During the campaign, Trump hinted that he might break with the longstanding credentialist homogeneity of the court. A 21-judge shortlist he issued in September 2016 ranged well beyond the Ivy League, focusing on state and federal appellate judges from noncoastal circuits, with a wide range of educational backgrounds. “If the list has a main theme,” observed the New York Times Supreme Court reporter Adam Liptak, “it is that there are plenty of good judges who went to law school at places like Notre Dame, Marquette, the University of Georgia, and the University of Miami.”

But Trump went with the Ivy Leaguer. It’s a shame because a Supreme Court confined to just graduates of ultra-elite law schools is neither necessary nor desirable. Beyond that, the Gorsuch pick suggests that this reliance on such qualifications is a way to disguise the coming ideological polarization of the Supreme Court. In other words, as the Court has become more enmeshed in our extremely polarized politics, elite credentials have become a way to preserve the myth of a high court insulated from partisanship.


The blockade of Garland, then, is just the beginning. As the ideological stakes increase, we’re going to see more short-staffed courts, as staffing the federal judiciary, including the Supreme Court, during times of divided government becomes increasingly difficult. The growing dominance of federal appellate judges with Harvard or Yale J.D.s seems at least in part a way of obfuscating the stakes, of pretending that Supreme Court nominations are about formal qualifications rather than about politics.

And yet — it’s not working. Garland’s impeccable résumé didn’t get him a hearing. And despite Gorsuch’s similarly impressive credentials, he was confirmed only after a Democratic filibuster was overcome with an unprecedented change in Senate rules. The norm that senators from both parties should defer to any Supreme Court nominee who is formally qualified is over.

So perhaps it’s time for presidents to end the Harvard/Yale monopoly on the Supreme Court. Many other potential justices are well qualified, and there is no logical or historical reason for the practice to continue. Eventually, as polarization becomes too obvious to ignore, elite academic credentials will no longer be as salient as they are now, and presidents may well consider nominees from outside the Ivy League again.

Get it while it’s not behind the paywall!


[ 83 ] April 11, 2017 |


Another hiring coup by CNN!

The voracious recruiters at CNN are at it again: This time, they’ve managed to coax veteran investigative reporter Eric Lichtblau from his perch at the New York Times. Lichtblau will serve as assistant managing editor at CNN’s Washington bureau. A memo from Lex Haris, executive editor of the unit titled “CNN Investigates,” describes Lichtblau’s player-coach job:

“In this role, Eric will guide our coverage and thinking on both short-term scoops and long-term projects,” notes Haris. “The goal: To make news on the most important story lines out of D.C. He will work with the reporters on the CNN Investigates team and coordinate with other teams in the Washington bureau. And when he’s onto a investigation, he’ll still be reporting and writing too.”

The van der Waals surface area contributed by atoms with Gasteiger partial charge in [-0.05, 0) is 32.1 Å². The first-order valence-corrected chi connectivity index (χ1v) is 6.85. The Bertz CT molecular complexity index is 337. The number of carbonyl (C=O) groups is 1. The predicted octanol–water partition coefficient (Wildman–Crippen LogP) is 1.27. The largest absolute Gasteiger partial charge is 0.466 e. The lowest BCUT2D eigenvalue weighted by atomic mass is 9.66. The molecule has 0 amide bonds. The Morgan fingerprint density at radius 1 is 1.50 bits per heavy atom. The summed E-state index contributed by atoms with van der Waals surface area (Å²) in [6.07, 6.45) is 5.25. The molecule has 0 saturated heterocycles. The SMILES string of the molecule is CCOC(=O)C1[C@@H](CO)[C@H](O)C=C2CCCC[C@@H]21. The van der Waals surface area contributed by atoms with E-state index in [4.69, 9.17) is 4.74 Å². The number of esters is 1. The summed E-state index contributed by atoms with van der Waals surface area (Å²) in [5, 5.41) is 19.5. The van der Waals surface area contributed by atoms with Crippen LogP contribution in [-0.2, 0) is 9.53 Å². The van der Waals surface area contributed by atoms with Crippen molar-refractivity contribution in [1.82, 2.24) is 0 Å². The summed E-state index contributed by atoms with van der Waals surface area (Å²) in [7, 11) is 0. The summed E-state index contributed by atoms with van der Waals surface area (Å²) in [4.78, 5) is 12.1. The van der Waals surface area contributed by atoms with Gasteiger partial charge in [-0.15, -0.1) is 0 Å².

Yup, that Eric Lichtbau. Not only was his byline on the infamous October 31 “nothing to see here on Trump and Russia” story in which the NYT acted as a puke-funnel for the alt-right element of the FBI, his attempt to manufacture a Clinton Foundation scandal was pathetic even by Clinton Rules standards. The fact that he’lll have a “player-coach” role at CNN is pretty scary. And at CNN he’ll of course be joining Mr. Chris Cillizza.

The positive spin is that the Times and Post may be undergoing at least some degree of a “my God, what have I done?” moment. The negative spin is that two of the reporters whose botched reporting helped put Trump in the White House have gone on to jobs with more visibility that also probably pay better. The incentives here are…not great, Bob.

The Antitrust Paradox Paradox

[ 281 ] April 10, 2017 |

Fly the Friendly Skies of United TV ad-8x6

I’m beginning to think that Robert Bork’s theories about how monopolies are awesome for consumers might not work all that well in practice:

Following shortly on the heels of Leggingsgate, United Airlines is under fire again for the disturbingly rough handling of a passenger on flight 3411, from O’Hare International Airport to Louisville on Sunday.

The flight was reportedly overbooked, and United wished to board four employees. After attempting to bribe people into giving up their seats, they had a computer randomly select people to be deboarded. While two agreed, one man who was selected along with his wife refused to give up his seat. The footage above, taken by Jayse D. Anspach, shows the man being dragged screaming from his seat by police. After falling forward, he appears to hit his face on an arm rest and looks stunned. The officers drag him down the aisle.

If our powerful economic actors actually believed in markets, the solution here was obvious: if it’s that important to you that employees get on this particular flight, there is a price that would have attracted two more volunteers, so meet it. (If meeting the price people are willing to take for getting bumped makes overbooking unprofitable…uh, good?) But of course, the support of economic elites for markets end exactly when they produce unfavorable results. (Cf. also “markets produce salaries for players that are “too high”? SALARY CAP!”, “people will not do job x at the offered wage = THERE ARE SOME JOBS AMERICANS JUST WON’T DO,” etc.)